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Thursday, 11 August 2022

Pleasure achieved

The forthcoming “pleasure” I worried about three weeks ago (Knowing vs. guessing, July 18) was a very expensive, two-week villa rental for eight at Marseillan, a French port on the Mediterranean coast. So many natural disasters (Covid, forest fires, trade union strikes, my illness, political arguments, etc) suggested it wouldn’t happen.

In the end it did happen although the start was hardly propitious. We set out from the other side of England much earlier than usual, as some sort of guarantee, and this led to a frustrating and lengthy delay of several hours  in the Eurotunnel car park waiting for our 35-minute under-the-sea train ride from Folkestone to Calais.

Throughout the fortnight the temperature was continuously in the thirties (Celsius) and although we ate out some half a dozen times, our main activities were limited to the pool. Daniel, granddaughter Ysabelle’s partner, forced the others (VR and I were reckoned too old) to play aquatic volley ball and it was interesting to watch skills develop as time passed by. One thing I’d never noticed when making the reservation was that the villa – an impressive manor-house building – was air-conditioned and this may have saved our two oldsters’ lives.

My French was rusty and it took time to get it up to speed. Tone Deaf was always intended to be a “written” blog but, as a change, here are some captioned photographs.

NOTE: If I seemed coy earlier about this "pleasure" in the previous post it was to deflect the attentions of burglars while we were away.

RR and VR playing Lord of the Manor and his
Ladyship as dusk brought cooler temperatures

A static view of aquatic volley ball

RR (in sun-protecting tee-shirt) floating; VR reading

Daniel (on right) said Smile and so we did

Anne, the villa owner, lived nearby and brought us fresh
vegetables. Converted into ratatouille by expert cooks

The eye was a bit of a turn-off but this daurade (sea
bass) is firm fleshed and delicious. One of my favourites

"Faux amis" (false friends) are one of the hazards of the French language,
words that look familiar to Brits but aren't what they seem. This example
was spotted by daughter Occasional Speeder, whose French is coming on


  1. I'm happy to hear you had a good time, and thanks for sharing some pictures so we can all see what we missed. I have to wonder what it would be like spending 35 minutes driving under the sea. I'm afraid I'd get claustrophobic.

  2. Colette: The alternative Channel crossing would be to shuffle the car through the crowded docks at Dover, inch it into the ferry where it would be crammed like a London commuter, endure a 90-minute crossing, and take what would seem like ages to disembark. Emerging in a thoroughly bad temper.

    At Eurotunnel, loading the train takes mere minutes; one drives into what is, in effect, a continuous tube. The departure is so smooth the only evidence of movement is a few passing details of the Folkestone terminal through the windows. There is no sense of being underground. One eats a sandwich, re-sets one's watch to one hour ahead and lo, the impedimenta of the French terminal becomes visible through the window.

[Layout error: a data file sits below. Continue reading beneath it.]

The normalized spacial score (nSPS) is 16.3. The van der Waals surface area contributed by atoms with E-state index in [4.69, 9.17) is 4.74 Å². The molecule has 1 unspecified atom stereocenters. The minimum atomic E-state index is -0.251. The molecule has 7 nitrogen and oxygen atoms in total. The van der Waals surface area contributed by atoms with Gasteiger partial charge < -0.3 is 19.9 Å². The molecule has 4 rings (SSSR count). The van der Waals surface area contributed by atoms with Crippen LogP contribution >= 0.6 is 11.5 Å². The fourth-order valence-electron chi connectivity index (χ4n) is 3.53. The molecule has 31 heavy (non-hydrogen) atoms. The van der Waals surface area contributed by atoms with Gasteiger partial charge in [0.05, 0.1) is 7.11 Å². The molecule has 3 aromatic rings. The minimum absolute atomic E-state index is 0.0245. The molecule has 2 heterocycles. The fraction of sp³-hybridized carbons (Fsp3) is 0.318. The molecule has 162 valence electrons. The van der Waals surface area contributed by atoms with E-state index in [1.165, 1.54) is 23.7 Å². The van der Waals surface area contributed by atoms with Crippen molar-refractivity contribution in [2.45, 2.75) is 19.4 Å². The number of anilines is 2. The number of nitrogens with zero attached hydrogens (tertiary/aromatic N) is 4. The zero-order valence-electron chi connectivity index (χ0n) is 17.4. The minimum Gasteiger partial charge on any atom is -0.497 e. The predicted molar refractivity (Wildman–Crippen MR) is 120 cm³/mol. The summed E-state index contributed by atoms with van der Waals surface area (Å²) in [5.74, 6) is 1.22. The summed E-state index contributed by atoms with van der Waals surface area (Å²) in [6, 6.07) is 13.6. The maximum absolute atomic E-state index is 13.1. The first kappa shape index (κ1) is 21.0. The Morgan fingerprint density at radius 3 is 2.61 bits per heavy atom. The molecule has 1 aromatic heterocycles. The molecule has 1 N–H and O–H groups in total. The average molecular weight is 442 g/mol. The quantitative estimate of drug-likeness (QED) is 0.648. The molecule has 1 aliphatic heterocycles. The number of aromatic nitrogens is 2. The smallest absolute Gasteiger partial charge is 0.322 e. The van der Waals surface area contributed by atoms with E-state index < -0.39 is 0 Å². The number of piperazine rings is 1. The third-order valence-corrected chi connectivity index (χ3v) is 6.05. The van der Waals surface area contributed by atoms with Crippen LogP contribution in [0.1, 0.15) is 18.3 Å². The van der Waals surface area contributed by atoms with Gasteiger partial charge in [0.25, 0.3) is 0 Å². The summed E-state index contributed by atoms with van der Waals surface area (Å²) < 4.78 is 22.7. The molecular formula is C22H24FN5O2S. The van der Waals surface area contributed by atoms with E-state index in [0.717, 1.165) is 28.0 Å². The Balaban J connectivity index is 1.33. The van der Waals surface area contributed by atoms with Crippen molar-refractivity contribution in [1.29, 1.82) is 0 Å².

The whole journey from my house, near Hereford, in England, to the villa at Marseillan, on the Mediterranean, is 835 miles and takes about 16 hours. We do it in two days. The Tunnel saves valuable time and is not subject to bad weather in the Channel.

  3. Great place you had there. The 30 plus temps are always so much more enjoyable when on holidays.

    1. Sabine: Apart from paying for the holiday VR and I did absolutely nothing. We were shopped and cooked for, served to, and chauffeured throughout; not that - at eighty plus - we could could have offered much in the way of assistance even if the weather had been temperate. The only active role I played was that of Francophone but even this has started to diminish - all the extended members of the family are starting to learn (and use) French for communication. I delight in this.

  4. Glad your holiday was so pleasurable. Enjoyed your photos and account of the experience. I can appreciate the wisdom of not broadcasting your absence as those of us who live alone, especially, do the same. I'll never get to experience the Eurotunnel which my daughter and granddaughter appreciated some years ago much as you describe.

  5. Joared: At our previous house in Kingston-upon-Thames, 12 miles out of London, we were burgled four times in a comparatively short space of time (less than two years). Each time the insurance company recommended four quite separate protective measures and each subsequent burglary employed a different method of break-in not covered by the insurance company. The last recommendation was to install an alarm system which we did. No break-ins from then on and subsequently we moved to Hereford. I had an alarm system installed PDQ and so far (ie, 22 years) there have been no burglaries. But it strikes me the estate we live on is getting quite lax and may be ripe for a raid. Typically a gang from Birmingham (a large city about fifty miles away) followed, three-to-four months later, by another raid, when the burgled residents have replaced and re-installed all their treasures. Crime, thought be in some ways romantic, turns out to be wearisomely routine.